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Amazon workers will stage the first-ever UK strike against the online giant on Wednesday in a protest over pay. Members of the GMB union are walking out at Amazon’s Coventry warehouse over what they call a “derisory” 50p an hour pay rise.

More than half of the 8,000 workers at a warehouse on Staten Island, New York, voted to join the Amazon Labor Union which has now been officially certified. However, the company has vowed to appeal the certification.

GMB union member Darren Westwood has called a “bully”.

He told Sky news: “I don’t get fazed by things. I spent my life growing up and I’m at that stage where I’m not intimidated or worried.

“During the pandemic, people were thanking us and we appreciated that but Amazon were still making money, while we feel like we’ve been left behind.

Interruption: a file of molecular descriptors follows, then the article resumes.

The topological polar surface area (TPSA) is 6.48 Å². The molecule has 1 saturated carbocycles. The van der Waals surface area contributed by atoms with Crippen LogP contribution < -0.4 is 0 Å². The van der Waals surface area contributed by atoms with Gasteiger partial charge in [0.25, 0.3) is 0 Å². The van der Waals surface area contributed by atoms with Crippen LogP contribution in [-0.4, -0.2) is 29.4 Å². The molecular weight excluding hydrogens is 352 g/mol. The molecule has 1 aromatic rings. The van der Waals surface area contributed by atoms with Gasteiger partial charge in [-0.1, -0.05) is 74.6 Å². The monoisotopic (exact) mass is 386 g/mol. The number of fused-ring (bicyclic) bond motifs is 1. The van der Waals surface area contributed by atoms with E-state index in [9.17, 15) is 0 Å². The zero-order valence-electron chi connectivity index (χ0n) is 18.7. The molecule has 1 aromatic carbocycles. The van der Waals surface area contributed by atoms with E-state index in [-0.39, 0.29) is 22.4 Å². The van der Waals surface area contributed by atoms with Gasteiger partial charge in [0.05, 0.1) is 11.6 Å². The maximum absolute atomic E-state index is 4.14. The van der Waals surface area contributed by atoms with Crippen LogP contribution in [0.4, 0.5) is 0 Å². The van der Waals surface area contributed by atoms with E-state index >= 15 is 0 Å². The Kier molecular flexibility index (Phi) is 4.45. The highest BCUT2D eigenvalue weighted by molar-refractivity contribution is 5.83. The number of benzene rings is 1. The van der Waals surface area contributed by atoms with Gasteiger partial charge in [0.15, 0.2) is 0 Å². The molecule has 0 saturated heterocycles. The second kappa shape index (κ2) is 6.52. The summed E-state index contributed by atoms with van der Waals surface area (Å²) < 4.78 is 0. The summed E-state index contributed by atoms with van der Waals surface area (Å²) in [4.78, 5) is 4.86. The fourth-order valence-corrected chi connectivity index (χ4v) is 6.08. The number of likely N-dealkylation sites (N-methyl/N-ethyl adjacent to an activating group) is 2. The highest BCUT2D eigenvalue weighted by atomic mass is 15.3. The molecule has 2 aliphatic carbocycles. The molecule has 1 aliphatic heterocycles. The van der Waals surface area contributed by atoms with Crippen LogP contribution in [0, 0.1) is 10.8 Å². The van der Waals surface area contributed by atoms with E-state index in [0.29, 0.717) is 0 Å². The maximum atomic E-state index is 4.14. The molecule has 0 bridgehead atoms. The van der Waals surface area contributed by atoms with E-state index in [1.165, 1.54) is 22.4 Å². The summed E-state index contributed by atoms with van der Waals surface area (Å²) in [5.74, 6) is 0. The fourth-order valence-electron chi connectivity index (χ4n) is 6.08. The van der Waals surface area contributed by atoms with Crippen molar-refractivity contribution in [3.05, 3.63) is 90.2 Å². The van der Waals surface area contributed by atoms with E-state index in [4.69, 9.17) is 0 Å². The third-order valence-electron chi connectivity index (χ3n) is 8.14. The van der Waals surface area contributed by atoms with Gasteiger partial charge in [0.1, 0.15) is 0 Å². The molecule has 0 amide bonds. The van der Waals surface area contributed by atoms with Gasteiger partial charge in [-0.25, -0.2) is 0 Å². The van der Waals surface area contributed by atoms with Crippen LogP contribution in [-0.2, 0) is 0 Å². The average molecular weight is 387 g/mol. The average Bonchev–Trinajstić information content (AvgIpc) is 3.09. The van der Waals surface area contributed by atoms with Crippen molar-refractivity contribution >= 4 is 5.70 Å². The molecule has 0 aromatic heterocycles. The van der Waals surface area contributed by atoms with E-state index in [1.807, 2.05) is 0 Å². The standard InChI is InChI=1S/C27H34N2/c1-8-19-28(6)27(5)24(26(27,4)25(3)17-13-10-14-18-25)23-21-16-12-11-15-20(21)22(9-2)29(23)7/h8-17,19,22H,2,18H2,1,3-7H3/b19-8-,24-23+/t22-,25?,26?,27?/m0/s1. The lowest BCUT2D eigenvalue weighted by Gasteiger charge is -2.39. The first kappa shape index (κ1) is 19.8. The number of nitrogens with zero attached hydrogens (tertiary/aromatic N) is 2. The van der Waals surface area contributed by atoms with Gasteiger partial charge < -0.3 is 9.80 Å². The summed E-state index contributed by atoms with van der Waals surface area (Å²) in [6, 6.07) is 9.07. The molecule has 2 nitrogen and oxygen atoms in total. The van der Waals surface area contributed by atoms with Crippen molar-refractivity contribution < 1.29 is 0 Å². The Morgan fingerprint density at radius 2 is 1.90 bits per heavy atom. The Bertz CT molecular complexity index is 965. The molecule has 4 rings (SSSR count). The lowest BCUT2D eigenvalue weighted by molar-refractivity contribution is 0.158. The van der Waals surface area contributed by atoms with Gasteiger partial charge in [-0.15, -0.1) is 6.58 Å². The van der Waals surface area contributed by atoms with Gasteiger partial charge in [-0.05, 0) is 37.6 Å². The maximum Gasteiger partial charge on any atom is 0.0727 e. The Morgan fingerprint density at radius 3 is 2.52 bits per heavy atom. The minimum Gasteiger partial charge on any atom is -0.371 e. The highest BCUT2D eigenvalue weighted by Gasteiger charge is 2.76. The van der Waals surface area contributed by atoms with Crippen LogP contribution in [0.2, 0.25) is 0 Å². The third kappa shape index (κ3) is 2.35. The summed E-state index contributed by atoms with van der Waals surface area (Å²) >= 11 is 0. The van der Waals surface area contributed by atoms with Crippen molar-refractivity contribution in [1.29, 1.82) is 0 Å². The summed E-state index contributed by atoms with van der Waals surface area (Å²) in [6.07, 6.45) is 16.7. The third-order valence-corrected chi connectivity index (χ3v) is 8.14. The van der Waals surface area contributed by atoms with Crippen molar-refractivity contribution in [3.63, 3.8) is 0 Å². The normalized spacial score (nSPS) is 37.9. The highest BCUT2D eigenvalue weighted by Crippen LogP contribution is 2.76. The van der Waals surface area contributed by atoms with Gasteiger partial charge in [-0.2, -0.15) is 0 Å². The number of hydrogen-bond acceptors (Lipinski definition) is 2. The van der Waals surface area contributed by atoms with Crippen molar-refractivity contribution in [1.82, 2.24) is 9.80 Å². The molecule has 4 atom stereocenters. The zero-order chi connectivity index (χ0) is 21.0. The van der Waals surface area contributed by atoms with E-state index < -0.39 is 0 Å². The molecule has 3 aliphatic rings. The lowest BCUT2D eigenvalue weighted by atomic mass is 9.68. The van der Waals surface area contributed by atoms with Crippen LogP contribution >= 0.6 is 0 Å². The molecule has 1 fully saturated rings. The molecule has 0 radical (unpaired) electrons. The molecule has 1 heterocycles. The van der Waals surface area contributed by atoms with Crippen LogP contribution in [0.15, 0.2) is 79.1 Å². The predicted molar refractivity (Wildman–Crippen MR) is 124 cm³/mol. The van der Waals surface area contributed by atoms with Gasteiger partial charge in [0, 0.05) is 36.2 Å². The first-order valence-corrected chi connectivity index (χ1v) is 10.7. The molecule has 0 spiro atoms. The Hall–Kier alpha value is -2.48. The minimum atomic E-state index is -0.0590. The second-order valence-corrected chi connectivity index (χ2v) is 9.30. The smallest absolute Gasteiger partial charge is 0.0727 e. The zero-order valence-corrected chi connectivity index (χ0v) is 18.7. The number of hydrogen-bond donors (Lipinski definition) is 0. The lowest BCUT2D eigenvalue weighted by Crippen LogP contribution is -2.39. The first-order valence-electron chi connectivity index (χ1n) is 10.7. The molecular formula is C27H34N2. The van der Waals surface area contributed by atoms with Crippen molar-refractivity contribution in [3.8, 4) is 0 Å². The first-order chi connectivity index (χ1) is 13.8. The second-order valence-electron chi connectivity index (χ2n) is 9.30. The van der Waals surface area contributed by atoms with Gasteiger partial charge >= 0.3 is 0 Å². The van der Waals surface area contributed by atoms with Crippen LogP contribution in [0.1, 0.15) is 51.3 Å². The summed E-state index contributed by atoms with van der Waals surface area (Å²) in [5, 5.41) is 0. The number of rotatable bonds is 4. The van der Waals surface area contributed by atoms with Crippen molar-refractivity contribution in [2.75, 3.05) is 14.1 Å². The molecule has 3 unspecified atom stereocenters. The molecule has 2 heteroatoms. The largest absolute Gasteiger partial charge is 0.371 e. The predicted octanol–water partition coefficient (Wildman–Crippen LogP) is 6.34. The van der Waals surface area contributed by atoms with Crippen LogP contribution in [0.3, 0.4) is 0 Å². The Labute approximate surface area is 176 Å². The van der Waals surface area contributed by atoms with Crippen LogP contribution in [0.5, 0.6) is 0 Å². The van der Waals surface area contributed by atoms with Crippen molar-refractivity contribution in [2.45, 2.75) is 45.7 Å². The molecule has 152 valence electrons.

“The money is there. I know people say that it’s the politics of envy but we’re not asking for his [Jeff Bezos’] yacht or his rocket.

“We just won’t be able to pay our way. And that’s all we’re asking.”

On Wednesday, almost 300 workers are poised to walk out today – marking the first formal strike on British soil for the online giant.

The GMB union is calling on Amazon to pay its UK workers £15 an hour to bring their wages in line with their American counterparts, who earn $18 an hour.

However, Mr Westwood accepted that it would probably take a lot less than that to settle the dispute.

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The online giant, which launched in the UK in 1998, expanded rapidly during the pandemic.

It currently employs about 70,000 people in the UK, including 400 workers at the Doncaster centre, 500 at Hemel Hempstead and 300 at Gourock.

The firm operates two other warehouses in Doncaster as well as one in Dunstable, about 20 minutes drive from Hemel Hempstead, which Amazon said may be able to absorb staff affected by the closures.